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POGO Comments on Contractor Personal Conflicts of Interest

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The Project On Government Oversight submitted a public comment Monday supporting a proposed change in the regulation of federal contractor personal conflicts of interest. The change will revise the Federal Acquisition Regulation (FAR) to extend the guidelines on contractor employee conflicts of interest.

The FAR requires contractors and subcontractors to identify and prevent personal conflicts of interest of and misuse of non-public information by their employees. Right now, the FAR provision only applies to contractor employees who perform acquisition functions closely associated with inherently governmental functions (see Appendix B). The proposed change will extend this requirement to cover individuals who perform any function closely associated with inherently governmental functions or perform under a personal services contract.

The proposed rule is a welcome expansion of conflict of interest safeguards. Extending the conflict requirements will ensure that contractor employees perform their duties with integrity and in the public’s interest rather than for personal financial gain, especially when the contractor employees have access to non-public information.

However, POGO thinks the proposed rule should eliminate the exception for commercial items. Commercial item acquisitions, on which the government spends approximately $110 billion a year, are inherently risky because they circumvent some of the checks and balances of the contracting system. We also think the new rule should define the term “non-public government information,” outline a range of punishments for violations, and require the immediate reporting of violations to the Federal Awardee Performance and Integrity Information System (FAPIIS).

Despite its shortcomings, POGO supports the proposed rule. POGO has long advocated for stronger and more consistent federal contractor PCI regulations. Ensuring that federal employees and as many contractor employees as possible adhere to the same personal conflict of interest rules will bolster the public’s confidence in the government and the federal contracting process.

 

By: Neil Gordon
Investigator, POGO

Neil Gordon, Investigator Neil Gordon is an investigator for the Project On Government Oversight. Neil investigates and maintains POGO's Federal Contractor Misconduct Database.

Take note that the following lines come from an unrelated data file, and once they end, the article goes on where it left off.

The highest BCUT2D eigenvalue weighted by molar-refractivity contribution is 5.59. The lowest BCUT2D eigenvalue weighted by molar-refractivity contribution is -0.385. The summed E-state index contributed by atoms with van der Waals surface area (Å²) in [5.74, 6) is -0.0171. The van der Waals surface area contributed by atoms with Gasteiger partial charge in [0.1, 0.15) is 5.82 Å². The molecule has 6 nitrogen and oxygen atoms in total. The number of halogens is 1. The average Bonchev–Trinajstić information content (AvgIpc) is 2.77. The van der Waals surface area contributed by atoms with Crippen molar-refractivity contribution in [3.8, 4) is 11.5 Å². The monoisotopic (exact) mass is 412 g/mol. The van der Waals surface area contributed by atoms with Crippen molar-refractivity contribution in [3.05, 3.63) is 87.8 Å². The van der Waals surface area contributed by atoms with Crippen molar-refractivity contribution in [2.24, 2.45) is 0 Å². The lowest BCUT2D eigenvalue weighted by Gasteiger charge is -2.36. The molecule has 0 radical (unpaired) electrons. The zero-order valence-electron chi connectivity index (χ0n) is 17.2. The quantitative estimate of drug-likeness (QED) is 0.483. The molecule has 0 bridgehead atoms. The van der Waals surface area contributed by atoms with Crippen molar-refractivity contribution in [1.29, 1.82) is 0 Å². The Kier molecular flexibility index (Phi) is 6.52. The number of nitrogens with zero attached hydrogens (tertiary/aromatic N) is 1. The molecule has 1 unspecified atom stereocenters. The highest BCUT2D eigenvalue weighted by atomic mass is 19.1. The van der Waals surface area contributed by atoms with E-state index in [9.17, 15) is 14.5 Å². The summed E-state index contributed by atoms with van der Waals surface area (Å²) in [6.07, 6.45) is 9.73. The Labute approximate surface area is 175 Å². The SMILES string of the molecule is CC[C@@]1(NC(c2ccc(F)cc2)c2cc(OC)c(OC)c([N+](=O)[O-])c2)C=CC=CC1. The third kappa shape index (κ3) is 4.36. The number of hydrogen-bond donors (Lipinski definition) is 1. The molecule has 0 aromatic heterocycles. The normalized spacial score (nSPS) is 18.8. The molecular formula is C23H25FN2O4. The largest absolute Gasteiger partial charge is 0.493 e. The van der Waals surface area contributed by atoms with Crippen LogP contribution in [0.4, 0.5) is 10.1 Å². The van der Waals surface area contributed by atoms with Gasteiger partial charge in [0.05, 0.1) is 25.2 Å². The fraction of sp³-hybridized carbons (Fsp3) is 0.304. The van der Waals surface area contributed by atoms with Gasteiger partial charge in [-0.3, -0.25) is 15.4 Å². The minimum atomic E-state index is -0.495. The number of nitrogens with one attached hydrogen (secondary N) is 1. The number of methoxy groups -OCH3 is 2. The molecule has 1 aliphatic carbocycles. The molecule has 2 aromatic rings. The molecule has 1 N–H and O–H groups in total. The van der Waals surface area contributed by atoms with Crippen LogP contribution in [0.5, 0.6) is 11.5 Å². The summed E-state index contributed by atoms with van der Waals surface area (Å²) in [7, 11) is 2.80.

Topics: Contract Oversight

Related Content: Contractor Accountability, Conflicts of Interest, Inherently Governmental Functions, Federal Acquisition, Transparency in Contracting

Authors: Neil Gordon

Submitted by Dfens at: June 5, 2014
Really, the problem is that there is a huge conspiracy of government procurement officials to jack up the cost of procured goods and services by constantly changing requirements? And I am expected to believe this is a real conspiracy even though the procurement officials gain nothing by doing this, but at the same time these poor defense contractors are forced to make record profits simply because of this crazy conspiracy of procurement officials who just cannot make up their mind as to what they want? That's what POGO really thinks is happening? That's why, for instance, a DDG-1000 costs nearly as much as a Nimitz class carrier or more than twice as much as an Iowa Class Battleship? It's all the fault of these indecisive procurement officials? The government signs their contractors up to a contract that amounts to guaranteeing them $1.10 for every $1.00 they spend, inviting them to spend themselves rich, but it is actually a conspiracy of government workers that is causing the price of procured goods and services to spiral out of control? You seriously believe that? Are these government workers space aliens too?
Submitted by auditor at: June 5, 2014
This is in response to the comment on June 5, 2014. The writer states that contractors receive more money when they screw up or are late on delivery. What the writer fails to understand is that many of those contracts are cost-type, which means that neither the government or contractor know what the final cost, or even product, will be. It's similar to when I got a recent estimate on remodeling my bathroom. Until I'd selected the countertop, toilet, fixtures, etc., the contractor couldn't give me a total price. This is the same with cost-type contracts. The government often changes the requirements of the product as during the design process. Some of it is because of new technology and other times it can be because of a requirements from Congress. Consider the process that would occur if you contracted to have a house custom designed and built. How can any contractor give you the final price when they don't know all of the "bells and whistles" that you'll add? The same is for many Government contracts.
Submitted by Dfens at: June 5, 2014
It's funny how POGO can be concerned about an individual who might be identified as having a potential conflict of interest, but continues to willfully ignore the obvious conflict of interest that exists in the way the government procures weapons and other contracted services and goods. What happens to a contractor that screws up? They get more money. What happens if they are late in delivering? They make more money. What happens if they drive the cost of the delivered goods sky high? They make more money. What is that if not an obvious conflict between the contracting rules in the FAR and the taxpayer's best interest? Yet again, POGO is willing to go after the middle class American working for the government, but they stay strictly hands off when it comes to obvious conflicts of interest that are daily being exploited by multi-national defense corporations and the richest 1%.

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